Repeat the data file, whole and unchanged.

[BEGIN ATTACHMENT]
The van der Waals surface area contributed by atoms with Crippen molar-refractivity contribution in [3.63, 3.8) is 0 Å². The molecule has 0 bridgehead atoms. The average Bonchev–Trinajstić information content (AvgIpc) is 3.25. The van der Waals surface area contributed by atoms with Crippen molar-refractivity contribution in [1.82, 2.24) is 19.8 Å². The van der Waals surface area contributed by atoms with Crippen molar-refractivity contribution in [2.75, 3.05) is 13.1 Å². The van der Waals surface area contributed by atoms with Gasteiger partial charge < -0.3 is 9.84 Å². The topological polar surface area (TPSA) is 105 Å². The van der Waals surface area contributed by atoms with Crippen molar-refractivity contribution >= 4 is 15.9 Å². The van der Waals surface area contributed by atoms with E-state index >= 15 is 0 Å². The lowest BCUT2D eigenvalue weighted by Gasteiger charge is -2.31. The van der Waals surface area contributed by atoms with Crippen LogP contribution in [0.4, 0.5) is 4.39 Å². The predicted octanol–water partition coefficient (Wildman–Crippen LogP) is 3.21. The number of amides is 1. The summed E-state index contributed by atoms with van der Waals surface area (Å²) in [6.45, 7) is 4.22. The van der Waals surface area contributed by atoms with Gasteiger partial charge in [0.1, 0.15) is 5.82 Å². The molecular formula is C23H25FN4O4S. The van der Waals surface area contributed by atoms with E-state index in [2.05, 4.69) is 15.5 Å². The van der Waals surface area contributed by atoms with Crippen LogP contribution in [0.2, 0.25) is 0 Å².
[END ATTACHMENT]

The van der Waals surface area contributed by atoms with Crippen molar-refractivity contribution in [3.63, 3.8) is 0 Å². The molecule has 0 bridgehead atoms. The average Bonchev–Trinajstić information content (AvgIpc) is 3.25. The van der Waals surface area contributed by atoms with Crippen molar-refractivity contribution in [1.82, 2.24) is 19.8 Å². The van der Waals surface area contributed by atoms with Crippen molar-refractivity contribution in [2.75, 3.05) is 13.1 Å². The van der Waals surface area contributed by atoms with Gasteiger partial charge < -0.3 is 9.84 Å². The topological polar surface area (TPSA) is 105 Å². The van der Waals surface area contributed by atoms with Crippen molar-refractivity contribution >= 4 is 15.9 Å². The van der Waals surface area contributed by atoms with E-state index >= 15 is 0 Å². The lowest BCUT2D eigenvalue weighted by Gasteiger charge is -2.31. The van der Waals surface area contributed by atoms with Crippen LogP contribution in [0.4, 0.5) is 4.39 Å². The predicted octanol–water partition coefficient (Wildman–Crippen LogP) is 3.21. The number of amides is 1. The summed E-state index contributed by atoms with van der Waals surface area (Å²) in [6.45, 7) is 4.22. The van der Waals surface area contributed by atoms with Gasteiger partial charge in [0.1, 0.15) is 5.82 Å². The molecular formula is C23H25FN4O4S. The van der Waals surface area contributed by atoms with E-state index in [2.05, 4.69) is 15.5 Å². The van der Waals surface area contributed by atoms with Crippen LogP contribution in [0.2, 0.25) is 0 Å².